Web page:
People are just like plants: we need time, sunlight, and water to live. We adapt to our environment, change with the seasons, and never stop growing.
Even if you weren’t born with a green thumb, you can still find pride in nurturing, harvesting, and caring for plants knowing you grew something from the ground up.
This National Gardening Day, April 14th, spend time outdoors discovering why gardening is therapeutic for your mind, body, and mood.
Breathe In Fresh Air, Breathe Out Stress
There’s a reason why gardens have long been places of serenity for escaping the stresses and anxieties of everyday life. Connecting with nature and disconnecting from technology is essential for your mental health. Not only is it peaceful to look at fresh blooms, but gardening also allows time to focus on the present moment. Watch the trees sway, hear the birds chirp, and breathe in the fresh air. Doesn’t that sound nice?
Boost of Vitamin D
According to Healthline, your body produces vitamin D, “the sunshine vitamin,” in response to sunlight exposure — kind of like photosynthesis! The more time you spend gardening outside, the more time you spend increasing your vitamin D intake and reaping the benefits like:
💪 Regulating the absorption of calcium and phosphorus
😊 Supporting your immune system
☀️ Lowering the risk of illness
Get outside and feel the sunshine on your skin — just don’t forget SPF!
Need a new way to break a sweat? Digging your hands into some soil can help strengthen your heart. UNC Health internal medicine physician Robert Hutchins, MD, MPH says: “It’s hard work to garden, and it provides some cardiovascular benefit.” The manual labor of raking, digging, and weeding in the sun burns calories and leaves you feeling stronger (and sweatier).
The National Institute of Health recommends 30-45 minutes of gardening three to five times per week. Depending on your workout needs, gardening can be a low or high-intensity activity. Either way, fitting in some time in the sun and soil will boost your mood and workout routine.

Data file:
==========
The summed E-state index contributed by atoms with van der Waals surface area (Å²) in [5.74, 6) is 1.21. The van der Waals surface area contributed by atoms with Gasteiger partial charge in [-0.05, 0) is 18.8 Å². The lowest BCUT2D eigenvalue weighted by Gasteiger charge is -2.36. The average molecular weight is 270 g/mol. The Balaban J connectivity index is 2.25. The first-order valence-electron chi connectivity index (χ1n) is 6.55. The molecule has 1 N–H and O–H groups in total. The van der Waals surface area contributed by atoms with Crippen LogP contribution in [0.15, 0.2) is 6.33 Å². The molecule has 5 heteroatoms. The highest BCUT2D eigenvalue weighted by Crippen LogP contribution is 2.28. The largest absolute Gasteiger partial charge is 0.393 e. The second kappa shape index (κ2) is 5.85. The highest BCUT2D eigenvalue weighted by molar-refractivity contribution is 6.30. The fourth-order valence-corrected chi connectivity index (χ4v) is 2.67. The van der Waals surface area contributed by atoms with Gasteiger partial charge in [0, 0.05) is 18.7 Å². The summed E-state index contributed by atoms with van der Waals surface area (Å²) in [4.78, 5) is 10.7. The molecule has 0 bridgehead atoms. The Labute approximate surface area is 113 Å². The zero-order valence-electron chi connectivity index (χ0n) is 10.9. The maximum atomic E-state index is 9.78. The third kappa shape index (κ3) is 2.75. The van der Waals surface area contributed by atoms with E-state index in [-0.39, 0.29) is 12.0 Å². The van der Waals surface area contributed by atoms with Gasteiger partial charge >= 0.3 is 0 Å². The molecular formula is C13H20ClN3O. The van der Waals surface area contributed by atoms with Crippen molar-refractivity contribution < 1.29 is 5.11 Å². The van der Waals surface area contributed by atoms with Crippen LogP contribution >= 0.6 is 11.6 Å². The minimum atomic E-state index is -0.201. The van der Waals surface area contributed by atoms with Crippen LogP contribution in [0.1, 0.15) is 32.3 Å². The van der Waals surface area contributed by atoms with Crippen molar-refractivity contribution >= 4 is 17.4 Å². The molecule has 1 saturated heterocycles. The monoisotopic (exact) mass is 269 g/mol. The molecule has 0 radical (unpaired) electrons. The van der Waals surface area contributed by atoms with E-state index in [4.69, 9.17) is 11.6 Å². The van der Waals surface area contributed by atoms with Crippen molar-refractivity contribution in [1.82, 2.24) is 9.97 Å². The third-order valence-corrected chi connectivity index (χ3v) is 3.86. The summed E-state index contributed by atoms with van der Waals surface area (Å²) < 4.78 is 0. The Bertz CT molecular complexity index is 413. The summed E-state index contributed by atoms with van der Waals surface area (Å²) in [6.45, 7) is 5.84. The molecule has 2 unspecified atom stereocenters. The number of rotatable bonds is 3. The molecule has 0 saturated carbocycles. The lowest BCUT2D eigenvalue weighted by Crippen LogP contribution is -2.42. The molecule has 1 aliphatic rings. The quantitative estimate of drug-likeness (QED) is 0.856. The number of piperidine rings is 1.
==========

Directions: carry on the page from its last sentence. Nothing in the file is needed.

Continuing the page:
We all got yelled at for playing in the dirt as kids, but maybe it was a good thing after all. Nature.com says that children’s early exposure to germs in things like soil is thought to strengthen their immune systems and help protect them from developing allergies and asthma. Also, gardening is a great way to teach children about caring for and being kind to other living things. When you take time to nurture your fruits, plants, or flowers, it reminds you to also take time to nourish yourself.
Pick up your rake, gather your loved ones, and spend time working outside together growing something beautiful (or delicious).
Fresher, Healthier Meals
When you grow your own fruits and vegetables, you know exactly what is going on your food and therefore, what is going into your body. No need to worry about pesticides. Additionally, taking the time to grow your food from seed to produce encourages you to use and consume fresh ingredients in your meals. Need new recipe ideas for your fresh ingredients? Check out our easy, spring recipe ideas with Lifesum!
Happiness In Soil
According to UNC, inhaling M. vaccae, a healthy bacteria that live in soil, can increase levels of serotonin and reduce anxiety. Additionally, having a task at hand and keeping your hands (and mind) occupied helps ease stress and anxiety. Being surrounded by thriving, living things is a reminder of the beauty of our earth and how no matter your environment or circumstances, you can keep growing.
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